Thematically, despite its campiness, 1984 does actually have some things to say. The most obvious issue is media commodification of serial killers. Whether it be by making a movie or putting their face on a magazine, serial killers and mass murderers sell, and there's something inherently wrong about that; why do we give serial killers cool nicknames and then endlessly engage with them in every way imaginable, thus giving them exactly what so many of them want - infamy. And, of course, it wouldn't be AHS without looking at gender issues. Here we see a critique of the notion that female victims of male serial killers are celebrated as "feminist heroes", as if they'd rather be an icon than be alive. There's also a nicely written reformulation of the serial killer trope whereby women are not believed as they fight male monsters.
In terms of problems, on the one hand, there is too much time spent on explaining things the audience already knows and hitting character beats we've already hit. On the other, there is a disorienting and not entirely successful time jump between the second to last and last episode, and it feels almost like there was an episode skipped between the two, especially insofar as the finale ill-advisedly introduces an entirely new character (this sense of truncation isn't helped that the season is only nine episodes - AHS's shortest yet). Some viewers will also undoubtedly find the humour too camp and too frequent, undermining the horror element, whilst some will find the plethora of references nothing more than pastiche, intertextuality for its own sake.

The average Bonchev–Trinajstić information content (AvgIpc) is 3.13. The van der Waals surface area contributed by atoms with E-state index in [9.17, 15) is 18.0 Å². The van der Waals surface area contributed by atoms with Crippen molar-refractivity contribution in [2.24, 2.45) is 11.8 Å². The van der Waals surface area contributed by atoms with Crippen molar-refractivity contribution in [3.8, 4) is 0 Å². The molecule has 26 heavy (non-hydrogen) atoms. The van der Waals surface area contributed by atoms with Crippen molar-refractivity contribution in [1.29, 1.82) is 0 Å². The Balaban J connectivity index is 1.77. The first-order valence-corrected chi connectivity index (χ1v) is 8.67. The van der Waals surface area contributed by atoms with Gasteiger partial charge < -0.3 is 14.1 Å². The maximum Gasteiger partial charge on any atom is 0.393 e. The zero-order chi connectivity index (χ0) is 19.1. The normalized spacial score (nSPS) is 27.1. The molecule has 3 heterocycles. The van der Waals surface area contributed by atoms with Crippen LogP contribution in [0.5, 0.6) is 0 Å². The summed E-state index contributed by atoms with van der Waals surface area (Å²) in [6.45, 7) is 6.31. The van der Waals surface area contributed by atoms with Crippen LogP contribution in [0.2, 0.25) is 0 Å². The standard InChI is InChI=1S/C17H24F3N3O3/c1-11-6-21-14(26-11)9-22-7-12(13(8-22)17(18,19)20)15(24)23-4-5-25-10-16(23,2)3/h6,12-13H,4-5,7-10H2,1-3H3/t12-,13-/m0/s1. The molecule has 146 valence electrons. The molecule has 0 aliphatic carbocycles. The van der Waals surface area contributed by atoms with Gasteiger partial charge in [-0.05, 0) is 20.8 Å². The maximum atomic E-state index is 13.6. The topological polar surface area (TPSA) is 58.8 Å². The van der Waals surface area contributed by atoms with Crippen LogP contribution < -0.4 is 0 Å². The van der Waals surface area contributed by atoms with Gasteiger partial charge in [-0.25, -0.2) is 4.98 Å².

All in all, I thoroughly enjoyed this season of American Horror Story. It's not the most thrilling or unnerving, but it is the funniest and most self-reflexive. Strong characters, typically tremendous acting, and some genuinely heartfelt moments combine with great costumes, foolish hair, and a soundtrack of so-bad-they're-great songs to produce a season that might mean little to those born post-1989, but to the rest of us is an ode to the achingly familiar.
- Jul 22, 2020